A new Pew poll out shows that Americans are dead last among 24 nations in their support of the very concept of trade, with only 15 percent saying "trade is very good for the economy". The Pew poll confirms what is already clear from anyone who watched the swing state primaries: you can't expect to get elected in 2008 by advocating more of the same failed NAFTA-WTO agenda.
Still, I am amazed that the very idea of trade is so problematic. In general, people tend to be in support of the notion of international exchange; our complaint has always been that pollsters don't ask specific enough questions, like, "Would you support an act of Congress that would reduce barriers to trade with a poor country that would push U.S. wages downwards?"
So the Pew poll is very clunky, not asking about specific trade policies or impacts, but rather about views of trade in general. If they asked more sophisticated questions, we would have likely seen more demonstration of the global rejection of this agenda as well, which are obvious from the protests in Korea against U.S. beef to the Irish public's rejection of a corporate-friendly EU treaty.
And some of our friends weigh in for a piece on the Pew poll by National Journal's Winter Casey:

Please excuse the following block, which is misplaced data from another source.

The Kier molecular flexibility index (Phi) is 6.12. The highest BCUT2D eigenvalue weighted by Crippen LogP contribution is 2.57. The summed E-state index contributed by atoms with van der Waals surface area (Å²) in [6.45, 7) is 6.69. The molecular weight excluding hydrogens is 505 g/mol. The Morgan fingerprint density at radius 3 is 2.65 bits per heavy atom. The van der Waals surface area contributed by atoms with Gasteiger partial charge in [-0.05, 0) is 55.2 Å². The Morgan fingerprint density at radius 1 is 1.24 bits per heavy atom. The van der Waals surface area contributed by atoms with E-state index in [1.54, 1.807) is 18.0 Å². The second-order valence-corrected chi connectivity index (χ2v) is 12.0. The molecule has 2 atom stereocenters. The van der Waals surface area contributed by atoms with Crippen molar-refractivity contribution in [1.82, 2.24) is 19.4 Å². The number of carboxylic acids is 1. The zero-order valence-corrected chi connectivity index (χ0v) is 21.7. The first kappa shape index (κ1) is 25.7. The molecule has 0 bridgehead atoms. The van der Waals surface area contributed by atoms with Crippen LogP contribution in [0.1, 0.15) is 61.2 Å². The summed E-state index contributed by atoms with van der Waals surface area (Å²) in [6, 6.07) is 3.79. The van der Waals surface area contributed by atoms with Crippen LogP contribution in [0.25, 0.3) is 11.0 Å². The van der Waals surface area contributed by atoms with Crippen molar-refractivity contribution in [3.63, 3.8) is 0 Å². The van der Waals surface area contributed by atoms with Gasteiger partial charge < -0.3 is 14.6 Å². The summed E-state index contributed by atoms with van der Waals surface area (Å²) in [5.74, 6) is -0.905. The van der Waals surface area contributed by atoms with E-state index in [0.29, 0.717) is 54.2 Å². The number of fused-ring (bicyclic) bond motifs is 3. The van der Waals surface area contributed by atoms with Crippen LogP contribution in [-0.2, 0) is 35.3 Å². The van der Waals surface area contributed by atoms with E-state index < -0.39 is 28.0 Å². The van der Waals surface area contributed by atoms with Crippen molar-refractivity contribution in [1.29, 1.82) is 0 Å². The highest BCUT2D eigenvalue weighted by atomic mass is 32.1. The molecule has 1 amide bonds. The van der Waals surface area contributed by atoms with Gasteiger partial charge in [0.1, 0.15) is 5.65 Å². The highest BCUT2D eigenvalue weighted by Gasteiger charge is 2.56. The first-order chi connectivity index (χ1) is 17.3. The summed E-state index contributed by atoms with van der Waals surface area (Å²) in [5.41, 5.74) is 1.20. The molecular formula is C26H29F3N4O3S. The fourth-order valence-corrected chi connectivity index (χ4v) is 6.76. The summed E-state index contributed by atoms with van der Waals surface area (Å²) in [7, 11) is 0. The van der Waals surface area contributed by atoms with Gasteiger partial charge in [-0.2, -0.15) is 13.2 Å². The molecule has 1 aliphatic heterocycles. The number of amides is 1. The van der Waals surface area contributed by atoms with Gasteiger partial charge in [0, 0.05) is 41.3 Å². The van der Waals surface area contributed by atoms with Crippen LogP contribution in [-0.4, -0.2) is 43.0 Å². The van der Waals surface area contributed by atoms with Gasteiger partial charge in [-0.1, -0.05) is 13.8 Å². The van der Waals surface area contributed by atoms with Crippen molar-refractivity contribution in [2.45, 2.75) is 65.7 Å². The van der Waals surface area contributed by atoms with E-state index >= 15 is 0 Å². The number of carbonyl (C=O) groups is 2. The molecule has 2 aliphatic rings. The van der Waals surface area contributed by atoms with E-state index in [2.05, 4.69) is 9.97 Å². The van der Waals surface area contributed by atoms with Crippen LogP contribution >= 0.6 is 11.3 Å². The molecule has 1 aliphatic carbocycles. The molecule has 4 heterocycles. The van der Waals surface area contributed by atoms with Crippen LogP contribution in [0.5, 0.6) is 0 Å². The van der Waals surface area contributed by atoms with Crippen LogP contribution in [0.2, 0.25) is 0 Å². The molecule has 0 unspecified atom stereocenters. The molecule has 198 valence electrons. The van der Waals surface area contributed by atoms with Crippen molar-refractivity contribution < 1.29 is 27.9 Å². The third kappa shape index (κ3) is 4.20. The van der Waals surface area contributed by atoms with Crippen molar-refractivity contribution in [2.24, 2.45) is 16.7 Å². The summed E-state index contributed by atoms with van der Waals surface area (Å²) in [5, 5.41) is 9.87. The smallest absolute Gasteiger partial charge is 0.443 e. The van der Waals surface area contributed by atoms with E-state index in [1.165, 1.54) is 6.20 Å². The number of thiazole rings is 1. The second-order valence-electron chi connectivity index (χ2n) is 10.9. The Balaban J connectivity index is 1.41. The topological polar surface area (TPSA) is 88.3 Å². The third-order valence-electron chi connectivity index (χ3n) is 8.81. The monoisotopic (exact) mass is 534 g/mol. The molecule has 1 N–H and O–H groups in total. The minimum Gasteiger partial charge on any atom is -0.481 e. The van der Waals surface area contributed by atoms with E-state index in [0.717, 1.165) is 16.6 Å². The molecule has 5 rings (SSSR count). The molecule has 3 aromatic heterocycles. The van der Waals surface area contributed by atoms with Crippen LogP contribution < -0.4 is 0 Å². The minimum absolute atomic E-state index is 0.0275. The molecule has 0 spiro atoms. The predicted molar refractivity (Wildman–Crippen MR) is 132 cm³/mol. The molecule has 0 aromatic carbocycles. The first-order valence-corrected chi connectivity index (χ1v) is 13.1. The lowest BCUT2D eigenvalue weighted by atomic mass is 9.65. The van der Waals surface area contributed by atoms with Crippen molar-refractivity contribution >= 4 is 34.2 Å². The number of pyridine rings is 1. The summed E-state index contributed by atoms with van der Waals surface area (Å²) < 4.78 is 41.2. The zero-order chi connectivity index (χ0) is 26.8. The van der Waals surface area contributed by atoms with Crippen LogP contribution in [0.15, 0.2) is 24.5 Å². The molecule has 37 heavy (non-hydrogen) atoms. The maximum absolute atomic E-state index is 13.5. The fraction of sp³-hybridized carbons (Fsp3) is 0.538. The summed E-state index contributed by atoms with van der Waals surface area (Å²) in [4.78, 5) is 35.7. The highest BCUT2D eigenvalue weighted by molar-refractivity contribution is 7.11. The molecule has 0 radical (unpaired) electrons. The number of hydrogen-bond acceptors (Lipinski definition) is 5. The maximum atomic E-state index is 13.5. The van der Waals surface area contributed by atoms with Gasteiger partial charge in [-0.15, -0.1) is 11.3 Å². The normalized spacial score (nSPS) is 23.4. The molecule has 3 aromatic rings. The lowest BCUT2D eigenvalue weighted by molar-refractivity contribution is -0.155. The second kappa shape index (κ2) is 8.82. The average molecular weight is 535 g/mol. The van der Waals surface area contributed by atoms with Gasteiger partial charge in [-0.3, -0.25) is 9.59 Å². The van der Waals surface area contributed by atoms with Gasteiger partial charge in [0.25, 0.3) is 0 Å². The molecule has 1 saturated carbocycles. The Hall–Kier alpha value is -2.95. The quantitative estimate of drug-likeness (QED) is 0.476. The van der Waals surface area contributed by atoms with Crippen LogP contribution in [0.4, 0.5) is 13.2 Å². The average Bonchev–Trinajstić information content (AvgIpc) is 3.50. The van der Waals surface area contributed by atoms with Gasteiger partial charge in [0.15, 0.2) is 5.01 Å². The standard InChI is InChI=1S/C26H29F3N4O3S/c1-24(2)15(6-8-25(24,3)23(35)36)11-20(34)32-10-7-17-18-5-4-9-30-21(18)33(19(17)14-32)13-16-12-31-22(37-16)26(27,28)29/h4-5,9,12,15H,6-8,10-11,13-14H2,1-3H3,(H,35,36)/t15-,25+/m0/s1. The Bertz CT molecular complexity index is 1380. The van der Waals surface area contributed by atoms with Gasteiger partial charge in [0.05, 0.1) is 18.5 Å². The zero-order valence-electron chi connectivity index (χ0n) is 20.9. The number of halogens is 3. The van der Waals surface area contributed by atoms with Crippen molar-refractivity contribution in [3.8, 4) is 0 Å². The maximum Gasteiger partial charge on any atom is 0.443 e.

"You have to remember that since 2002 wages have not moved in the United States despite six years of economic growth," said Mark Weisbrot, co-director of the Center for Economic and Policy Research. "Our leaders have forced most Americans into very harsh competition through international trade, but they have protected the upper-income groups from the same competition. Therefore, international trade has played a significant role in redistributing income from the lower and middle classes to the rich. A lot of people can see that, even though the pundits and the Beltway bloviators try to deny it."
Advocates of globalization love to argue that free trade lowers prices, and the argument seems sensible enough. Think of all the cheap goods from China that we can buy at Wal-Mart. But anyone who understands comparative advantage knows that free trade affects relative prices, not the price level (the latter being the province of macro and monetary factors). When a country opens up to trade (or liberalizes its trade), it is the relative price of imports that comes down; by necessity, the relative prices of its exports must go up! Consumers are better off to the extent that their consumption basket is weighted towards importables, but we cannot always rely on this to be the case.
And thanks to David Sirota for addressing taking down the crock that Roger Lowenstein spewed over the weekend. I was so angry yesterday that this kind of garbage gets any play from serious newspapers that I had to rip down half the trees in my yard. Hey, anger is a gift, right?
I could make a much better case for so-called "free trade" agreements than Lazy Roger here, because he (and by extension his editors) are so blinded by their own privilege that they fail to take seriously any weaknesses in their pamphleteeing hoo-haa. They do not help their corporate or ideological masters by recycling 30 year old Chamber of Commerce fact sheets. At least we know where the re-educated editors from Pravda were sent.